Some argue that reported disabilities are increasing because of improved diagnosis and rising expectations as children are required to learn more complicated skills at younger ages. But many parents, teachers, and physicians who work with children think these explanations are only partially correct because "they can not imagine that such disabilities escaped notice in the past," the report says. (pg. 11)

Experts may argue about the exact number of children suffering from individual disorders, but the undisputed reality is that huge numbers of children currently suffer with serious developmental disabilities and they are exposed to many toxic chemicals that are known to produce such disabilities. "We believe we can no longer ignore the mounting evidence that chemical exposures contribute to the epidemic of developmental disabilities," the report says. (pg. 9)

IN HARM'S WAY walks us through a sampling of neurotoxic substances to which many or all American children are exposed -- metals (lead, mercury, manganese); nicotine; pesticides; persistent organochlorine compounds (e.g., dioxin and PCBs); solvents, including alcohol; fluoride; and food additives -- and reviews existing human and animal data on developmental effects of these chemicals. These effects can vary dramatically depending on the exact timing of exposures. Tiny exposures that would have no noticeable effect at most stages of development can produce devastating permanent damage if they occur during a "window of vulnerability" when certain organs are developing rapidly. (pg. 9)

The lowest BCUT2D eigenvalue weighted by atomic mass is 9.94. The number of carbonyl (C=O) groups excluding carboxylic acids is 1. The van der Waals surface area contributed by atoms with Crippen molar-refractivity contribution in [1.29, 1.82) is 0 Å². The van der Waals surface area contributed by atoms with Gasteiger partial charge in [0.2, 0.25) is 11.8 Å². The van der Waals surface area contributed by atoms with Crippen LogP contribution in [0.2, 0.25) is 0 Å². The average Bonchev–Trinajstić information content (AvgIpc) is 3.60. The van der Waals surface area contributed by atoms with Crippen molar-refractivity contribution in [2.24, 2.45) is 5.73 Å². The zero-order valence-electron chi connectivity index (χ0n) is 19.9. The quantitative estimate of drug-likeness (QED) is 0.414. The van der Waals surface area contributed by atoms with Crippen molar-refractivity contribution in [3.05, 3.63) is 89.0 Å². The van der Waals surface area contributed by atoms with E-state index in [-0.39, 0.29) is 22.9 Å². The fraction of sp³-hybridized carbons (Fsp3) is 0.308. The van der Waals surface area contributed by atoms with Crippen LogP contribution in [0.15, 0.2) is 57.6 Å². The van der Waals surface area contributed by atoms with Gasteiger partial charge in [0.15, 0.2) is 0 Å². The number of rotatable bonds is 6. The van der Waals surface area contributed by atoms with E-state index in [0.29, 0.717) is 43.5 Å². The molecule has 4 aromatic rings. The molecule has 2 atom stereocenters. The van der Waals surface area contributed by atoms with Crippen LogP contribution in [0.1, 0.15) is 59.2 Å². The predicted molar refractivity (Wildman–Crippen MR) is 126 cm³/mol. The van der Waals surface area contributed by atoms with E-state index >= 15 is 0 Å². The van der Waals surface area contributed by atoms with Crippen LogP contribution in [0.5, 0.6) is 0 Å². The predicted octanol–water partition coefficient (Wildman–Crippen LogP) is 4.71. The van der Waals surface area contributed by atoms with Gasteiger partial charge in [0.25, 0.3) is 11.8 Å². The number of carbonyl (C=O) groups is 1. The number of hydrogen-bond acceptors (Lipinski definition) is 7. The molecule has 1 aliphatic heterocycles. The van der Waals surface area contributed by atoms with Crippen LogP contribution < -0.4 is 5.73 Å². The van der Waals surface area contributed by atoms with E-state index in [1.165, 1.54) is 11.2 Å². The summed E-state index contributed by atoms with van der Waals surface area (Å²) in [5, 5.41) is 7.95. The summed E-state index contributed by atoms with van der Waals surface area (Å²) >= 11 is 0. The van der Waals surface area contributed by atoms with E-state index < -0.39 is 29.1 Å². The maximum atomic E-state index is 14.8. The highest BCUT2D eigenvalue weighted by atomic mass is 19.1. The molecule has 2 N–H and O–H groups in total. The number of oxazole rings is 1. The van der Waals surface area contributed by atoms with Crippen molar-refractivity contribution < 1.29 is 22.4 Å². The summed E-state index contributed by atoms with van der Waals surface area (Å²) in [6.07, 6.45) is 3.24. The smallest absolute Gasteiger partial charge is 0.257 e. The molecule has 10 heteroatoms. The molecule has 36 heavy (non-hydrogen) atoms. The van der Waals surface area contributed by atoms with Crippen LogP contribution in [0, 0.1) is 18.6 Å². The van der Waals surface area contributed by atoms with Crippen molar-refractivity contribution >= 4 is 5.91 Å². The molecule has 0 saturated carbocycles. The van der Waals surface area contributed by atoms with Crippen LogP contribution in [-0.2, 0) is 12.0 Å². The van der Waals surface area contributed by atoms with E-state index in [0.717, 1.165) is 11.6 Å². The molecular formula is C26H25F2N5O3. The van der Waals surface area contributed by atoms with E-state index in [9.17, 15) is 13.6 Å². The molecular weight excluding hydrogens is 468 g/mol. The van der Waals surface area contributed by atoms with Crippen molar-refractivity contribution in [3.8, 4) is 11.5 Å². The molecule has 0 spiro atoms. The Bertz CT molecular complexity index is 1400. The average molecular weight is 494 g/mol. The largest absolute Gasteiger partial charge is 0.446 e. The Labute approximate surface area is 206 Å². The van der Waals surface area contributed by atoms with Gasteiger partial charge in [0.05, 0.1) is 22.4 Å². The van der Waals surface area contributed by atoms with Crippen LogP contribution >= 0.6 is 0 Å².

Here is a sampling of the toxins that can misdirect the development of a child's brain.

-- Lead exposure in infants and children is associated with attention deficit, aggression, and reduced IQ. Blood lead levels below those labeled "safe" by U.S. Environmental Protection Agency (EPA) are associated with learning problems, and no threshold has been identified below which adverse effects do not occur. Young monkeys exposed to lead show symptoms including heightened distractability and inappropriate responses to stimuli. One million American children currently live with blood lead levels above the threshold recognized by EPA as affecting behavior and cognition. Millions more would be added to this list if EPA's threshold were updated to take account of the most current science on the effects of lead in children.